Well-travelled troubadour Luke O'Shea indulges in biblical passion on the entrée title track of his fourth CD.

Teacher O'Shea comes from the old school where fear of God was a weary weapon wielded to ensure paternal wishes were obeyed.

So his character rebels with relish.

"I feasted on the fattened calf and set about my chores/ I swore away my sinning and all my wicked, wicked ways/ see I'm trying to be the good son but I was not made that way."

But, like a lot of lusty lads tempted by sins of the flesh, the singer's character reaches back a generation and sings of the trusty courting of grandparents at community HQ - the town hall - in Pride of Erin.

It's here that time travel in waltz mode, embroidered by Gary Steel's accordion and Tony O'Neill's fiddle, deliver us to a simpler era and sense of community we rarely revisit in the cities except in times of crisis.

Like right now.

But O'Shea and co-producer Phil Doublet wrote this and biblical finale Motel Room where "the bible in the drawer holds the promise of so much more."


Characters in O'Shea's songs are not all sinners but the promiscuous princess in Maria and giant slayer in Covet Thy Neighbours Wife writhe as little escapes the small town lens.

But Maria, name checked in many country songs, doesn't see herself as a victim - "a little rough around the edges, no white picket fences/ but honey I'm still a diamond/ uncut and unpolished/ but I'm alive with the knowledge."

It's a sibling song of Rosemarie's Eyes where a single mother has no self pity - "see I've got much to give, Lord/ I've got so much to live for/ and I pray one day I'll find/ a man who'll see what's behind Rosemarie's eyes."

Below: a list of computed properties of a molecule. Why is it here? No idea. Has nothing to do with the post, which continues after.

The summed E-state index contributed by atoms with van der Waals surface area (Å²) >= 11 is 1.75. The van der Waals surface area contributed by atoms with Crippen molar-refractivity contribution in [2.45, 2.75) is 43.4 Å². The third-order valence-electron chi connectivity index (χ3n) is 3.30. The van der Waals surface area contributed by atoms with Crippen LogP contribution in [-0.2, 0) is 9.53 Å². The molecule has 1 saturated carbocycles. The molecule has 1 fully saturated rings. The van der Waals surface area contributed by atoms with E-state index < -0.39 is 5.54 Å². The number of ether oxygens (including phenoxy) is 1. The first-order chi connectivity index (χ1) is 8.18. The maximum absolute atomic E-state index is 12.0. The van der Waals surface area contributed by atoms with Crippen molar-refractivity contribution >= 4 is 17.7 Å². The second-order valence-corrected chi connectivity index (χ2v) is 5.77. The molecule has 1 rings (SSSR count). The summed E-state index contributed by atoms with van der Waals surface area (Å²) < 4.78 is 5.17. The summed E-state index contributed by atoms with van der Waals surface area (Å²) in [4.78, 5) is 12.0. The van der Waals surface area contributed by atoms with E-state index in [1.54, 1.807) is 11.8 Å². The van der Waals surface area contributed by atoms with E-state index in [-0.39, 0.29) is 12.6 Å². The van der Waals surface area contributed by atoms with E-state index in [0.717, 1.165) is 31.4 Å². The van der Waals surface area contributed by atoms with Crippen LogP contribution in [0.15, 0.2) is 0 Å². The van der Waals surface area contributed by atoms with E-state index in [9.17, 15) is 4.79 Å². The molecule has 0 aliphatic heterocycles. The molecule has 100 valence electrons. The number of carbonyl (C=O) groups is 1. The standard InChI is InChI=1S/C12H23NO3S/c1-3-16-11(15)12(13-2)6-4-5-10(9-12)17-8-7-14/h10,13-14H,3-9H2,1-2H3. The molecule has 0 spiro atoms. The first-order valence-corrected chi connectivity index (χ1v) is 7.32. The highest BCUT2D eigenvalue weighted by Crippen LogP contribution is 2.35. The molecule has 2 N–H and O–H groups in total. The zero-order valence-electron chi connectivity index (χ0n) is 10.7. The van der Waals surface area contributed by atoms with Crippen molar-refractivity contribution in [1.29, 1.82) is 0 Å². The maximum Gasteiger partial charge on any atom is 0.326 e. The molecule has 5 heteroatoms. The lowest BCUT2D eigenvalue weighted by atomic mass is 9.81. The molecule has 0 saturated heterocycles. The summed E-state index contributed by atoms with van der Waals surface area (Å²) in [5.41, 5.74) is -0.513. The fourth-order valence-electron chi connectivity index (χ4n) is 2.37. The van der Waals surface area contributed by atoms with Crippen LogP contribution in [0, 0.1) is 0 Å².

O'Shea's research is not confined to vignettes inspired by barroom Rosemaries.

Materialism and worldly possessions are no passport to heaven in How Well Have You Loved?

O'Shea's strength is the credible characters that he creates - the truckie with not his long suffering wife on the dashboard but Elvis and Slim - in Rig.

And pathos primed Annie O'Shea where the city woman finds love with one of two brothers on 1200 river bend acres at Boggabri but meets her Waterloo as her shearer husband dies of a stroke and she's stranded on a railway station with two children and the toughest decision of her life.

O'Shea praises Sam Phillips and roots music pioneers in Midnight Train (Days Of Sun) and tills a weather metaphor for love in Good Thing It's Raining.

But there's no metaphor - just constant drought - that forces a fifth generation farmer to walk off the land in Shadow Of A Cloud (The Ballad Of Swan Hill) and then deliver summary justice to a banker in a fatal farm foreclosure in riveting Bushranger.

It's country music at its best - powerful narratives drive the train on an accessible soundscape where the music never muffles the message.

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